Ince: Carefully Pre-planning his films

The Lieutenant’s Last Fight
R: Thomas H. Ince. D: Francis Ford, Ethel Grandin, J. Barney Sherry, Ann Little, William Clifford, Art Acord. P: Bison Motion Pictures / New York Motion Picture. USA 1912
Print: EYE
Dutch titles, Engl. subtitles

“By 1912, the practice of analyzing space often incorporates multiple shots, depicting everything from complex action (the attack on a stagecoach in The Lieutenant’s Last Fight, Bison 1912) to straightforward activities (a woman walking from an exterior staircase to a nearby gate, executed over four shots, in Man’s Calling (1912 [>>> below]). The representation of a gun battle staged around a cabin, central to In the Service of the State (Lubin 1912) indicates the trend developing by the end of the period: editing alternates between long views of the cabin and closer-scaled shots, drawing the viewer back and forth between relevant sectors opf the space.”
Charlie Keil: Early American Cinema in Transition: Story, Style, and Filmmaking, 1907–1913. Univ. of Wisconsin Press 2001, p. 115

Thomas Harper Ince
“In 1910 he entered films as an actor at Biograph studios in New York, then joined Carl Laemmle‘s Independent Motion Pictures Company as a director, keeping one step ahed of the Motion Pictures Patent Company who wanted to put the renegade Laemmle out of business. While he tackled all sorts of subjects, Ince was most strongly drawn to westerns. He wanted to achieve the sort of spectacular effects accomplished with minimal facilities that his former employer D.W. Griffith had done, but the I.M.P. company was plagued with bad management and disorganization. Almost instinctively, Ince hit upon the formula of carefully pre-planning his films on paper (something Griffith never did), then meticulously breaking down the shooting schedule so that several scenes could be shot simultaneously by assistant directors. This was the dawning of the assembly-line system that all studios would eventually adopt; to better facilitate his theories of filmmaking, Ince purchased 20,000 acreas of seacoast land, upon which he built a studio named Inceville. While he directed most of his early productions, Ince eventually had to give up this responsibility to such proteges as Francis Ford, Jack Conway and Frank Borzage. Signing stage star William S. Hart in 1914, Ince managed to find a man who could both act and direct — on the same relatively meager salary. The Ince product of the mid teens was impressive, though when seen as a whole one finds a tiresome reliance upon tragic endings — which were hailed as “realism” at the time but which now seem contrived. Ince became a partner with D.W. Griffith and Mack Sennett in the new Triangle Company in 1915. Following the lead of Griffith’s Birth of a Nation (1915), Ince turned out a slightly ludicrous but undeniably spectacular anti-war film, Civilization, in 1916; it should have been his chef d’oeuvre, but a shift in America’s war policies caused Civilization to end up in the red. (…) Ince was at the height of his powers in 1924, when he suddenly and mysteriously fell ill aboard the yacht of William Randolph Hearst; Ince was rushed to the hospital, then to his home in California’s Benedict Canyon, where he died without ever regaining consciousness.”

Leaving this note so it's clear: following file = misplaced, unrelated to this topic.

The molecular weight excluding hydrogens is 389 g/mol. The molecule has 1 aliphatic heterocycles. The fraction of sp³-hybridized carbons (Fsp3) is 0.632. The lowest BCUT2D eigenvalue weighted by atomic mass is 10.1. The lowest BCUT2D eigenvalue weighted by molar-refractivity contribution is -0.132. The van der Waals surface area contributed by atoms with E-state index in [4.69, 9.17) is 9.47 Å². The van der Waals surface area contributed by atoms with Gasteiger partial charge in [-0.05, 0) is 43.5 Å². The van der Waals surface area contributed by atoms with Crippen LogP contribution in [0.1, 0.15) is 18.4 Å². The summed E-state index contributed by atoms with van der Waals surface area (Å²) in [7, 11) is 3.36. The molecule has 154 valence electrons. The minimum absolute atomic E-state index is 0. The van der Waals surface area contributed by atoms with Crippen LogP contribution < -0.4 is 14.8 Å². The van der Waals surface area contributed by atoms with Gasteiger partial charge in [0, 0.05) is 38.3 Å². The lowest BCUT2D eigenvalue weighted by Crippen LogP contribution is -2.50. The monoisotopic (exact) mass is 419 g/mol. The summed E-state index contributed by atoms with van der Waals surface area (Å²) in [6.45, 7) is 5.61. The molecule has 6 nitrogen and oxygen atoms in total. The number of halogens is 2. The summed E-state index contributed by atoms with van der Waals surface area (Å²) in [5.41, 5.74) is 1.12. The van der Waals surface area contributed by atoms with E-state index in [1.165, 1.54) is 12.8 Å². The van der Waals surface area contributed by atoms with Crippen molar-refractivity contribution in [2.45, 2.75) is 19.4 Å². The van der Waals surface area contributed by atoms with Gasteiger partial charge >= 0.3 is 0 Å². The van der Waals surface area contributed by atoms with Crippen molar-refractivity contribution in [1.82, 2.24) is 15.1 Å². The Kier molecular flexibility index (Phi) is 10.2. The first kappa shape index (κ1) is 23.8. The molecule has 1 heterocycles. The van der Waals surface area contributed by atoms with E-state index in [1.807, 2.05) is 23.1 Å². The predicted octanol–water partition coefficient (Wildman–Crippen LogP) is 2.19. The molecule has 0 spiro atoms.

Hal Erickson

Man’s Calling (Frgm.)
R: Allan Dwan.  D: J. Warren Kerrigan, Jessalyn Van Trump, George Periolat. P: American Film Manufacturing Company. USA 1912

>>> Thomas H. Ince

>>> Allan Dwan, 1912  Allan Dwan, 1913Allan Dwan, 1915